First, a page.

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Cavernous Malformations

What is a Cavernous Malformation?

A vascular malformation is an abnormal collection or tangle of blood vessels. The malformations, which usually are genetic in origin, restrict or alter blood flow and are associated with the degeneration of neurons.

Cavernous malformations are characterized by a number of different blood-filled sacs, chambers, and channels with thin walls and containing blood of various ages, some of which is clotted and some of which is not. These malformations tend to push brain tissue aside rather than involve it, as some other malformations may do. Cavernous malformations can occur in any part of the brain and in the spinal cord, brain stem, and optic nerve, and they may grow slowly with time.

Symptoms

Cavernous malformations can cause a variety of symptoms, including seizures, headache, and neurological deficits. In addition, cavernous malformations are associated with a risk of bleeding, or hemorrhage. Because the malformation develops separate pockets, it may bleed small amounts at a time. Larger hemorrhages are serious neurological emergencies and can cause critical neurological problems.

Diagnosis

Magnetic resonance imaging (MRI) scans are the most useful diagnostic study for cavernous malformations. In addition, computed tomography scans and angiography, which provides an image of the blood flow in the brain, may be used. However, angiography rarely is required.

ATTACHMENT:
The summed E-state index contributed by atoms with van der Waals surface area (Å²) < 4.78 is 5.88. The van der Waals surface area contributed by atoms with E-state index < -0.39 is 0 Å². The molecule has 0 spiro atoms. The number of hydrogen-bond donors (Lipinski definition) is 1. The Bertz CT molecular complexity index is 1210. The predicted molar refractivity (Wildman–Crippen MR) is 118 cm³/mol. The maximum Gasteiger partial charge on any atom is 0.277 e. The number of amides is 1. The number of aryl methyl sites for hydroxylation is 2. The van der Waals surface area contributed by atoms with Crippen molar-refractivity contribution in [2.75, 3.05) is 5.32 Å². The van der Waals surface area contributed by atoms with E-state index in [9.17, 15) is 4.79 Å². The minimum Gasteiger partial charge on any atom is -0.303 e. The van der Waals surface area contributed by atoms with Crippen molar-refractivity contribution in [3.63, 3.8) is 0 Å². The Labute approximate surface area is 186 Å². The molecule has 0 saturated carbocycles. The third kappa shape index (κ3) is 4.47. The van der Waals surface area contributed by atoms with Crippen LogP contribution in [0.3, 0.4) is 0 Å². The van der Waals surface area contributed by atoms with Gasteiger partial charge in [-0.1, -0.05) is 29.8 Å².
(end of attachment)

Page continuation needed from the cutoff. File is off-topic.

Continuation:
Treatment

The decision to treat a cavernous malformation depends on whether it causes symptoms and the condition of the patient. Sometimes a cavernous malformation may not need treatment and will be observed with regular MRI scans. In cases of large or symptomatic cavernous malformations, or malformations with recurrent hemorrhages, surgery to remove the malformation can be used. Because these malformations tend to appear separate from other structures, they usually can be removed successfully with microsurgical techniques. Stereotactic radiosurgery (highly targeted radiation therapy) may be indicated in rare cases.

Cavernous malformations are complex lesions, and should be addressed at major centers with experts experienced in their treatment.

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